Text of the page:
While moviegoers flocked to testosterone epics "Top Gun: Maverick" and the latest "Doctor Strange" over the summer, the head of Cineplex Inc. says he's certain the romantic comedy is due for a comeback on the big screen.

Ellis Jacob, chief executive of Canada's largest film exhibitor, said he predicts a rosier outlook for biopics, Oscar-worthy dramas and word-of-mouth comedies — all genres that are mid-tier budget movies. That's despite unprecedented challenges from deep-pocketed streaming giants pumping out exactly those sorts of films for TV viewing.

“I've had discussions with studios and a lot of them are saying that's going to be a focus,” he said of mid-tier movies as Cineplex reported its first quarterly profit since the start of the pandemic.

Jacob referred to the popularity of Baz Luhrmann's "Elvis" as a sign of what he hopes is coming. The film's budget was around $85 million, relatively conservative by today's Hollywood standards for a big release, and it drew older viewers who've proven reluctant to venture out in recent months.

So did "Top Gun," an unprecedented mega-budget blockbuster with mass appeal, which became Cineplex's most popular title of the second quarter. It helped drive profits to $1.3 million, or two cents per share, for the three months ended June 30.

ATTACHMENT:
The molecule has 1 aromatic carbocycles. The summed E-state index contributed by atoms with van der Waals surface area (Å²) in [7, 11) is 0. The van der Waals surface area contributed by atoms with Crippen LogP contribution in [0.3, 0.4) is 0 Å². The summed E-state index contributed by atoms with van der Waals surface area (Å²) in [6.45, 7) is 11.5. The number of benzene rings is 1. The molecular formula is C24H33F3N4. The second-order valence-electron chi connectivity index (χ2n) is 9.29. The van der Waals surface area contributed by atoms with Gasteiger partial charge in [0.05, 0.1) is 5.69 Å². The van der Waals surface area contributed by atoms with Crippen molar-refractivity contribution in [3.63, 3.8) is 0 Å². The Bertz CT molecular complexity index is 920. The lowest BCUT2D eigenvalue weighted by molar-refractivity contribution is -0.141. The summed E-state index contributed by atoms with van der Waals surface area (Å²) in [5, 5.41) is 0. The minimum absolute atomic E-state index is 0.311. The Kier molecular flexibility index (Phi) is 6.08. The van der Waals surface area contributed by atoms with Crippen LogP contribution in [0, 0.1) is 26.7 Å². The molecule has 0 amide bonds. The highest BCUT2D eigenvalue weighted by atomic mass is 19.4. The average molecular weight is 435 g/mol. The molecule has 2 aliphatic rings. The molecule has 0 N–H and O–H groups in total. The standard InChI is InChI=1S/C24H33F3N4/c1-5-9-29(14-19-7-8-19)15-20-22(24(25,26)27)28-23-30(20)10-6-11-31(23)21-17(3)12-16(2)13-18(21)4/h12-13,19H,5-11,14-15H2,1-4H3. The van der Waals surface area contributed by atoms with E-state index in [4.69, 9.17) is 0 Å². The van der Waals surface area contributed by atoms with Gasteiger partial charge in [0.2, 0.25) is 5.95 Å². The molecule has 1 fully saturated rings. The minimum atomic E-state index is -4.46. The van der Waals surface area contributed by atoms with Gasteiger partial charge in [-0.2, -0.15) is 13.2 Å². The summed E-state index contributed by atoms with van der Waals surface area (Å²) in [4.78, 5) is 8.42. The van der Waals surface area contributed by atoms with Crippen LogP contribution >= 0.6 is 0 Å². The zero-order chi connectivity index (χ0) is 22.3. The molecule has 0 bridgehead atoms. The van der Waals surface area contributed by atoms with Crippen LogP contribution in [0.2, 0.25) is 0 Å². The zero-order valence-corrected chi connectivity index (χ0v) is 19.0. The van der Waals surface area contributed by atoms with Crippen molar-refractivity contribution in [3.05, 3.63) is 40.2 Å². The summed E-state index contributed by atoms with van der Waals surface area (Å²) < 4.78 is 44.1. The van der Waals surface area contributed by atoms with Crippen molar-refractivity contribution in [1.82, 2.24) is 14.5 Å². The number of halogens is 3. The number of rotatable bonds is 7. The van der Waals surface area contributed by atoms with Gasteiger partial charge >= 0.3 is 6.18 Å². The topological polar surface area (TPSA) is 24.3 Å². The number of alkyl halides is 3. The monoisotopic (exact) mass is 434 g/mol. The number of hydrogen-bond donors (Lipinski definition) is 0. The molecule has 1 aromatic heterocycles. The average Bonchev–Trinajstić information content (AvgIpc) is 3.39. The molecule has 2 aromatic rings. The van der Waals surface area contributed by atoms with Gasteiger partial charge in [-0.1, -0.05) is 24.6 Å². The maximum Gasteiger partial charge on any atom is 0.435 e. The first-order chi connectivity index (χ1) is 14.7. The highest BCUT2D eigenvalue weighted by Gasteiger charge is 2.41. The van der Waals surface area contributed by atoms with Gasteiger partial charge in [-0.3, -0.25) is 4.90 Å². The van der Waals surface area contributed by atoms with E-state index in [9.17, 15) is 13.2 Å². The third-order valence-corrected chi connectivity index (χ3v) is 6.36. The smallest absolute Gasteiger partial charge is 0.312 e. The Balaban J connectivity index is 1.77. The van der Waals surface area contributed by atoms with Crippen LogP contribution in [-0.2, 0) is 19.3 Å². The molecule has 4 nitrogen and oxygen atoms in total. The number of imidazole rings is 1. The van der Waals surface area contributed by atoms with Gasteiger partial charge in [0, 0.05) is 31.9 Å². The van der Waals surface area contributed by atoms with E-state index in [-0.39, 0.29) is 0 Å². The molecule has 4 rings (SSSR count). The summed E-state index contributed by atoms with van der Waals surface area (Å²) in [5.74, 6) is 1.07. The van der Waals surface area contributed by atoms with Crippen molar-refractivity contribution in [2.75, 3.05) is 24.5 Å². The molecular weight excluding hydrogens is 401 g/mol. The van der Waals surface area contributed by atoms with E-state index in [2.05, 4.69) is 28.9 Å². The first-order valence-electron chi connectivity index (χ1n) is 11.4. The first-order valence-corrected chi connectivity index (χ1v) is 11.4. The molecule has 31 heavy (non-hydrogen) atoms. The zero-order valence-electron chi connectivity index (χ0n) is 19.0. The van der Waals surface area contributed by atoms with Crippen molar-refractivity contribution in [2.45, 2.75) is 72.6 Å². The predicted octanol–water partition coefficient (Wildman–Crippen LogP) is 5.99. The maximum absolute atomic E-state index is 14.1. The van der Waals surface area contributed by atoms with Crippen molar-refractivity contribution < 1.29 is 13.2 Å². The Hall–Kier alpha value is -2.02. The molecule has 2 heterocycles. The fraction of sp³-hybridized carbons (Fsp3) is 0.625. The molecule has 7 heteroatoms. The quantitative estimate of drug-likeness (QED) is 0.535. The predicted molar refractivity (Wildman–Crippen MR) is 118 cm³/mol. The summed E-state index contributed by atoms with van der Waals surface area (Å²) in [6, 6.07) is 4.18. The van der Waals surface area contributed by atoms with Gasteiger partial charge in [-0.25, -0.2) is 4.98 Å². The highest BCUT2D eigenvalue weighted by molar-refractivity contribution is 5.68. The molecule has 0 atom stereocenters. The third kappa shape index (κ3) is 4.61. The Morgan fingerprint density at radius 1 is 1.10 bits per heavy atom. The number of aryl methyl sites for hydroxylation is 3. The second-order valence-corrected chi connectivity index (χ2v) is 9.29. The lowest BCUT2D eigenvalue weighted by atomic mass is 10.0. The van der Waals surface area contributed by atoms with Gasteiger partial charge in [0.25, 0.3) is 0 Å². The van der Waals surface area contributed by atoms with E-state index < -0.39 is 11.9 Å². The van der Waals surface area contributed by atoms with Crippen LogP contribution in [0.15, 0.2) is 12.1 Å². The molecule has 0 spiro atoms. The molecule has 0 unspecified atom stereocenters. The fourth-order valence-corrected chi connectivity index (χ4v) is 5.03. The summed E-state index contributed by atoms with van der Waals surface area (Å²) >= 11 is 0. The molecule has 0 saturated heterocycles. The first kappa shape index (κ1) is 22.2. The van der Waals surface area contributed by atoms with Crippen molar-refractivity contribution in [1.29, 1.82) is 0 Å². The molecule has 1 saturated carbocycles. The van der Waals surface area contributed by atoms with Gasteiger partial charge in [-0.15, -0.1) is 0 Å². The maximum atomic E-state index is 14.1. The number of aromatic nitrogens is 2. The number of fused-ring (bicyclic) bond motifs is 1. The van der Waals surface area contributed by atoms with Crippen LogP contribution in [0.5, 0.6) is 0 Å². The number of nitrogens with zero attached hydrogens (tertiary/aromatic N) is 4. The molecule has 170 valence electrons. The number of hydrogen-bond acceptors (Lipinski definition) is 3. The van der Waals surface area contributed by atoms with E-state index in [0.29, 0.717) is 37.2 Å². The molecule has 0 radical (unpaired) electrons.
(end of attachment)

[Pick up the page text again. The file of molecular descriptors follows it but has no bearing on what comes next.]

The results compared with a steep shortfall a year earlier when the company was $103.7 million in the red, a loss of $1.64 per share, as it dealt with patrons who were reluctant to visit their recently reopened cinemas.

Moviegoer attitudes have changed since then, Jacob said, which has proven itself in the results. Revenue was also up to $349.9 million from $64.9 million the prior year.

Overall, theatre attendance grew to 11.1 million from 1.1 million in the same quarter last year, propelled by Marvel's "Doctor Strange" sequel, a new "Jurassic World" and "Sonic the Hedgehog 2."

Bigger movies meant more lucrative ticket sales as people upgraded to Imax and VIP theatre experiences, which boosted box-office revenues to $12.29 per patron compared with $10.89 per patron a year ago.

Concession revenues also jumped to $8.84 per visitor compared with $7.86 last year.

Jacob said it wasn't just about throwing the biggest movies on all of the screens. The company found that selectively programming more international fare also sold more tickets than in past years.

“We played a Bollywood movie in Sudbury and it worked," he said.

"But that was because we were able to pinpoint the residents in particular markets and be able to cater the product to them."

This report by The Canadian Press was first published Aug. 11, 2022.